Identification of common polymorphisms in the coding sequence of the human MSH receptor (MCIR) with possible biological effects

Sandhya V. Koppula, Linda S. Robbins, Dongsi Lu, Eric Baack, Clifton R. White, Neil A. Swanson, Roger D. Cone

Research output: Contribution to journalArticlepeer-review

67 Scopus citations

Abstract

The extension locus has been identified in many mammalian species as a gene that determines the relative amounts of eumelanin and phaeomelanin pigments in hair and skin. In at least three species, this locus has been demonstrated to encode the melanocyte-stimulating hormone receptor (MC1-R), and functionally variant alleles have been demonstrated to cause a broad range of pigmentation phenotypes. To test for MC1-R allelic variation in man, genomic DNA was extracted from skin samples collected from patients with different skin types (I-VI), and eye and hair color. A PCR-based approach was used to amplify the full-length coding sequence of the MC1-R and the resulting products were sequenced. Two polymorphic alleles were identified with single point mutations in the coding sequence: a valine-to-methionine substitution at position 92 (V92M), and an aspartic acid-to-glutamic acid substitution at position 84 (D84E). RFLP analysis demonstrated the presence of the V92M allele in 4 out of 60 (6.6%) of individuals examined, predominantly those with blue eyes and blond hair. This polymorphism was found in both heterozygous and homozygous states in individuals with type I skin. The D84E allele was found in one individual with skin type I; this person also has the V92 M allele and thus is a compound heterozygote.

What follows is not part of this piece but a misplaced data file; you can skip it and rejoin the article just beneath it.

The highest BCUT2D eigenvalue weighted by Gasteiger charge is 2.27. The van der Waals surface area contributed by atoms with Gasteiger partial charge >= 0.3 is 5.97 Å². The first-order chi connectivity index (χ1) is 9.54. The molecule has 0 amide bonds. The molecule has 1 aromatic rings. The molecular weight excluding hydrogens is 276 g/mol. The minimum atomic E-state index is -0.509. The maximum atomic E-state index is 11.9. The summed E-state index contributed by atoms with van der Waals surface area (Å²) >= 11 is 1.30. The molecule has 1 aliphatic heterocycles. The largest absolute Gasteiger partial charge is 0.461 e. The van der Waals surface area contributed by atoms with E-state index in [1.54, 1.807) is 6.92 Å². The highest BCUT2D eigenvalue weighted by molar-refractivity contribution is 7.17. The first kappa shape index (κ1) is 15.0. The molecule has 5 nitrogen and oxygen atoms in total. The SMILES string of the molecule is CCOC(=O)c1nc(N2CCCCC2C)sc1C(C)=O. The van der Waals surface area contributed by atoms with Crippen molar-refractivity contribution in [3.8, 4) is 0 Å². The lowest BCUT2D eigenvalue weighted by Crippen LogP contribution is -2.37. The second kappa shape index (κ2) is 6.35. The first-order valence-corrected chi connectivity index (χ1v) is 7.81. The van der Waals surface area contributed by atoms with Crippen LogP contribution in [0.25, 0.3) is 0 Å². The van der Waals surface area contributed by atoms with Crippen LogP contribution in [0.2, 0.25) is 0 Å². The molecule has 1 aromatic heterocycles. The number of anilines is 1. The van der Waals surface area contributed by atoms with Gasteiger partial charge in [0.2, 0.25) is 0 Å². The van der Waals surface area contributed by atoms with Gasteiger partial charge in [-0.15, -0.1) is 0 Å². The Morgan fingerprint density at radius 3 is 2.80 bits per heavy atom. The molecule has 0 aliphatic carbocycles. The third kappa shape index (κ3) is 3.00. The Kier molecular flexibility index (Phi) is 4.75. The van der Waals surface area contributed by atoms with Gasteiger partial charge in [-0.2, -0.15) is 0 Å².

Original languageEnglish (US)
Pages (from-to)30-36
Number of pages7
JournalHuman mutation
Volume9
Issue number1
DOIs
StatePublished - 1997

Keywords

  • extension locus
  • melanocyte stimulating hormone receptor
  • polymorphism
  • skin types

ASJC Scopus subject areas

  • Genetics
  • Genetics(clinical)

Fingerprint Dive into the research topics of 'Identification of common polymorphisms in the coding sequence of the human MSH receptor (MCIR) with possible biological effects'. Together they form a unique fingerprint.

Cite this